In this ever changing environment of technological advancement, it's fascinating to now watch the field adjust to the players, instead of players adjusting to the field. We're generating our tech advancements in daily and weekly cycles, unlike decades past, where new developments were marked by years. For most consumers, once the telephone answering machine hit the market in 1960, the concept of postponing real time events was born.

Since then, we've become a society obsessed with controlling time. From the way we raise our children to the way we handle our businesses, and even the way we care for our health and exercise, most people manage their activities on a time clock.

So, the real areas of growth in the 21st century will be products and services that create access, convenience, and portability. What's the next stop on the technological bullet train? Pod casting.

Pod casting is latest development in the rapidly growing field of portability. podcasting allows radio listeners to choose the exact time they want to listen to a program, by down-loading the show onto their portable player. All that's required is free podcasting software, easily available online, a high speed modem, a computer and an Ipod or MP3 device.

Let's say you want to listen to KCRW's To the Point as you ride a bike along the Venice Boardwalk at sunset. Up until recently, it would have been impossible to do it, because you couldn't download the radio show, much less replay it at 6pm on your iPod. Podcasting gives you the option of creating appointment listening at your convenience. With high speed internet access available everywhere, and MP3 players and ipod sales growing faster than ever, radio stations around the country are beginning to podcast specific shows to consumers. WNYC in New York City has already begun podcasting one of their shows on the web, and KCRW will begin podcasting their KCRW produced talk shows in the coming weeks.

The only legal podcasts to date are talk radio, as music downloading creates an entirely different set of issues for broadcasters. Music will be the real growth industry in podcasting, of course, but current licensing agreements currently preclude stations for using music on the broadcasts. A station might own the rights to the show and talent, but the music played on a podcast will probably not be covered for downloading, or on-demand listening. Rapidly evolving technologies like podcasting defy many of our newest intellectual copyright laws, so radio stations will need to work with the US legislature to try and to accommodate this new growth industry.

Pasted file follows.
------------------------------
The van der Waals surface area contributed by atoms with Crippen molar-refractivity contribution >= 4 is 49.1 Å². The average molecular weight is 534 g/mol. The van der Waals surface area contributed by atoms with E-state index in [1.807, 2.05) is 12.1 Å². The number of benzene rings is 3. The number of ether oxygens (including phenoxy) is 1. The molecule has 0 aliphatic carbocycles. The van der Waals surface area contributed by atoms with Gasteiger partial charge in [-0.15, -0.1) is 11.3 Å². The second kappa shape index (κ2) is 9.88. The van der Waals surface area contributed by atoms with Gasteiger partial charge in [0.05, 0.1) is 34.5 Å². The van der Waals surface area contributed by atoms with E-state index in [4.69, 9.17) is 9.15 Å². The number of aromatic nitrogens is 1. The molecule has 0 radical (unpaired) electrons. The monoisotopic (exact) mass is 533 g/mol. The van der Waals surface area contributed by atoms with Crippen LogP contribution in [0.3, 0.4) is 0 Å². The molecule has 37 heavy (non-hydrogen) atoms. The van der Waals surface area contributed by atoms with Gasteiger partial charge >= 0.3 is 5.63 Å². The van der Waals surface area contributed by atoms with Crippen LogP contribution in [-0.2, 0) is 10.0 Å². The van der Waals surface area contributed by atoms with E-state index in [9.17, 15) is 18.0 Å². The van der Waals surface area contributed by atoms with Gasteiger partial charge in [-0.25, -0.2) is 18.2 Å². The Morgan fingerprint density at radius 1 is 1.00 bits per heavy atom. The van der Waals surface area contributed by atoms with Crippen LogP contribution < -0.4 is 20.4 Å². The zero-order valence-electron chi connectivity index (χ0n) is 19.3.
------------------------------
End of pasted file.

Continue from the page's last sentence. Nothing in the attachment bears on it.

But once that problem is solved, music podcasting will blossom. In fact, podcasting will do for radio, what Tivo has done for television. Like Tivo, podcasting allows the listener to pause a program, fast forward thru the commercials, and repeat, repeat, repeat.

Of course, music podcasting will create another set of headaches for record labels. If you can repeatedly listen to a song with access, convenience and portability, and no cost is attached, will you still want to go buy the CD? Labels, once again, are forced to ponder that question and seek counsel from their lawmakers.

Regardless of the outcome of this debate, podcasting will surely live on, and as podcasting becomes the next stop on the digital superhighway, our worlds will certainly be more interesting from it.

This is Celia Hirschman with On the Beat, on KCRW.

Upcoming

View Schedule

New Episodes

Events

View All Events

iTUNES SPOTIFY
AMAZON RDIO
FACEBOOK EMAIL
TWITTER COPY LINK
FACEBOOK TWITTER

Player Embed Code

COPY EMBED